Part of Rocky Mountain Power’s 76.3-million dollar rate increase request includes a $4.25 monthly increase for Utah customers who generate their own power through windmills or solar panels. The utility classifies them as net metering customers. Rocky Mountain Power’s Dave Eskelsen says the request protects traditional customers and is a very small part of the rate increase request. He says it's also intended to help ready the system for technology for which it was not designed.
The Utah Air Quality Board voted yesterday to add a supplement to the plan for controlling pollution from industrial sources. Bryce Bird, the director of the Division of Air Quality, says it will help industry get going to comply with new state requirements.
The state legislature needs to act or step aside and empower cities to act to improve air quality. That’s the message in Salt Lake City Mayor Ralph Becker’s annual State of the City Address, which he presented today at the University of Utah.
Josh Romney has been appointed to the Board of the Governor’s Office of Economic Development. Romney is founder of a real estate company, serves on the board of Charity Vision International, and has done political and fundraising work for his father’s presidential campaigns. Director Spencer Eccles says Romney brings valuable experience and contacts to the group, which aims to recruit and grow companies in Utah.
The Salt Lake City Council is revisiting the topic of changing its horse-drawn carriage regulations to protect the safety of horses, pedestrians and drivers downtown. About 50 people attended a public hearing on the issue last night.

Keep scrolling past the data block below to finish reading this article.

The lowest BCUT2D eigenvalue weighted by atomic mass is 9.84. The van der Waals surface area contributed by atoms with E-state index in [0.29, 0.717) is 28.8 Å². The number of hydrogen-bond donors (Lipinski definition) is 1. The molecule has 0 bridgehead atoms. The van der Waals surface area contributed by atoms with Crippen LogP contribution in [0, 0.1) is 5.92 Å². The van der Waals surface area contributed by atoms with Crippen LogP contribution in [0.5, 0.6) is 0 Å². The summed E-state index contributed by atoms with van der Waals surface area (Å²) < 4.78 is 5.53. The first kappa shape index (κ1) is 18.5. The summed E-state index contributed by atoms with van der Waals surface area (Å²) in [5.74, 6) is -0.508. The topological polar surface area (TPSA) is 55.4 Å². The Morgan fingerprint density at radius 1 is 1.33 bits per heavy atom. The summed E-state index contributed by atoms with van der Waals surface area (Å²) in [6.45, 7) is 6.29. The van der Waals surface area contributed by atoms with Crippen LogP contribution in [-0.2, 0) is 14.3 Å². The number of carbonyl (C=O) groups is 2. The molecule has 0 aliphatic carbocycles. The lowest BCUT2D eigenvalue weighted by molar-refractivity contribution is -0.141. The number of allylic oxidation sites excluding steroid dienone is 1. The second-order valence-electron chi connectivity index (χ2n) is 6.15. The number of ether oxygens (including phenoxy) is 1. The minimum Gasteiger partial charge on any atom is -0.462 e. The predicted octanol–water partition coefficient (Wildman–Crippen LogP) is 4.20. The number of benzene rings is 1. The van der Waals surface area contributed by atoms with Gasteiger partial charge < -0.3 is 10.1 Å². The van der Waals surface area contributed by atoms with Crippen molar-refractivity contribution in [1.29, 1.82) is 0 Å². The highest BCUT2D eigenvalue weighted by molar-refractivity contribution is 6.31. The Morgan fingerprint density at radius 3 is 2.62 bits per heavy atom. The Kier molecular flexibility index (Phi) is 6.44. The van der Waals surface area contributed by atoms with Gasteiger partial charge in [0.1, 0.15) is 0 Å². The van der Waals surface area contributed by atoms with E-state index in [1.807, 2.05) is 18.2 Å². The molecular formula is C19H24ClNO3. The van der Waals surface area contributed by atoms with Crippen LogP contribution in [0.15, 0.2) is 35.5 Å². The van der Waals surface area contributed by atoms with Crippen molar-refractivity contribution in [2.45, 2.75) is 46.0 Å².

The conversation began in August last year, when a carriage horse named Jerry collapsed on a Salt Lake City street. His death prompted residents and animal activists to call for better regulation of the industry. Currently only one business called Carriage for Hire operates in Salt Lake.
The University of Utah has awarded six researchers grants to study the consequences of regional air pollution. The seed grants, which total $165,000, are the first to come out of a new cross-disciplinary program focused on air quality.
The Utah Lake Commission thinks it can finish the job of reducing the carp in the lake if it can get some help from the Utah legislature.
For years, the Utah Lake Commission has been paying a commercial fisherman to remove thousands of tons of carp from Utah Lake. But it’s asking for $7.5 million from the state to help reach its goal of reducing the carp population by 75%.
The University of Utah football team introduced new offensive coordinator Dave Christensen today. Christensen comes to the University of Utah after spending the past five years as the head coach at the University of Wyoming. Before that, Christensen spent eight years as the offensive coordinator for Missouri. He says he plans on using an offensive system that runs as many plays as possible.
West Valley City’s new mayor, Ron Bigelow, was officially sworn into office along with three city council members Monday. The new mayor’s speech highlighted the diversity of the city’s residents as both strengths and challenges for the city. Bigelow called on West Valley citizens to play a larger part of making the city a better place to live.
Four Salt Lake City Council members were sworn in today. Three are new and one is beginning a second term. The newcomer’s ambitions range from air quality and economic development to civility.
District 1 Councilman-elect James Rogers says as a new member of the Salt Lake City Council, he’s focused on rehabilitating neglected residential, community and commercial areas in his district, pointing to his work overseeing the renovation of a commercial office space just west of Capitol Hill.
The huge landslides that shut down Kennecott’s Bingham Canyon copper mine last year were bad news for the company, but they’ve yielded a scientific breakthrough for researchers at the University of Utah.
That’s a recording of the seismic waves from one of the landslides that sent 165-million tons of rock from the top to the bottom of the Kennecott mine on April 10th.
Seismologist Kristine Pankow says what follows are two small earthquakes.